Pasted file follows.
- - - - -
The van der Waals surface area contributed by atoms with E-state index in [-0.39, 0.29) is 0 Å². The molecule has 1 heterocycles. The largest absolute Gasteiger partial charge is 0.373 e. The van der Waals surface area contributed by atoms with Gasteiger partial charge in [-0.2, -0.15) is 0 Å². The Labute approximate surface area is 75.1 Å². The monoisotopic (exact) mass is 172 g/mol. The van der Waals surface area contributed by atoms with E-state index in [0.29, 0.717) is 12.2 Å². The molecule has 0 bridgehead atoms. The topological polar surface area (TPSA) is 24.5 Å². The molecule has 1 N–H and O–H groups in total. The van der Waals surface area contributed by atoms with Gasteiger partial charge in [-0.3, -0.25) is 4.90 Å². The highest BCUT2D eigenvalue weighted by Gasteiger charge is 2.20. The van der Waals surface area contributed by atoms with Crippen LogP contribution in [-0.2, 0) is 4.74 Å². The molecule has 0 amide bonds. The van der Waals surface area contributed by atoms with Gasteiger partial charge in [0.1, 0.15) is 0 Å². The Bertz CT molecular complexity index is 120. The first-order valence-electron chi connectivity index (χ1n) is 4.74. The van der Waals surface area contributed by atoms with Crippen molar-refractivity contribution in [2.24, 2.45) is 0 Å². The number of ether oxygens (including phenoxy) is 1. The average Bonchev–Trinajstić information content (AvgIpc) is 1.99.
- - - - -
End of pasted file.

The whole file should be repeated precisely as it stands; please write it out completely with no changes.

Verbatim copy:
The van der Waals surface area contributed by atoms with E-state index in [-0.39, 0.29) is 0 Å². The molecule has 1 heterocycles. The largest absolute Gasteiger partial charge is 0.373 e. The van der Waals surface area contributed by atoms with Gasteiger partial charge in [-0.2, -0.15) is 0 Å². The Labute approximate surface area is 75.1 Å². The monoisotopic (exact) mass is 172 g/mol. The van der Waals surface area contributed by atoms with E-state index in [0.29, 0.717) is 12.2 Å². The molecule has 0 bridgehead atoms. The topological polar surface area (TPSA) is 24.5 Å². The molecule has 1 N–H and O–H groups in total. The van der Waals surface area contributed by atoms with Gasteiger partial charge in [-0.3, -0.25) is 4.90 Å². The highest BCUT2D eigenvalue weighted by Gasteiger charge is 2.20. The van der Waals surface area contributed by atoms with Crippen LogP contribution in [-0.2, 0) is 4.74 Å². The molecule has 0 amide bonds. The van der Waals surface area contributed by atoms with Gasteiger partial charge in [0.1, 0.15) is 0 Å². The Bertz CT molecular complexity index is 120. The first-order valence-electron chi connectivity index (χ1n) is 4.74. The van der Waals surface area contributed by atoms with Crippen molar-refractivity contribution in [2.24, 2.45) is 0 Å². The number of ether oxygens (including phenoxy) is 1. The average Bonchev–Trinajstić information content (AvgIpc) is 1.99.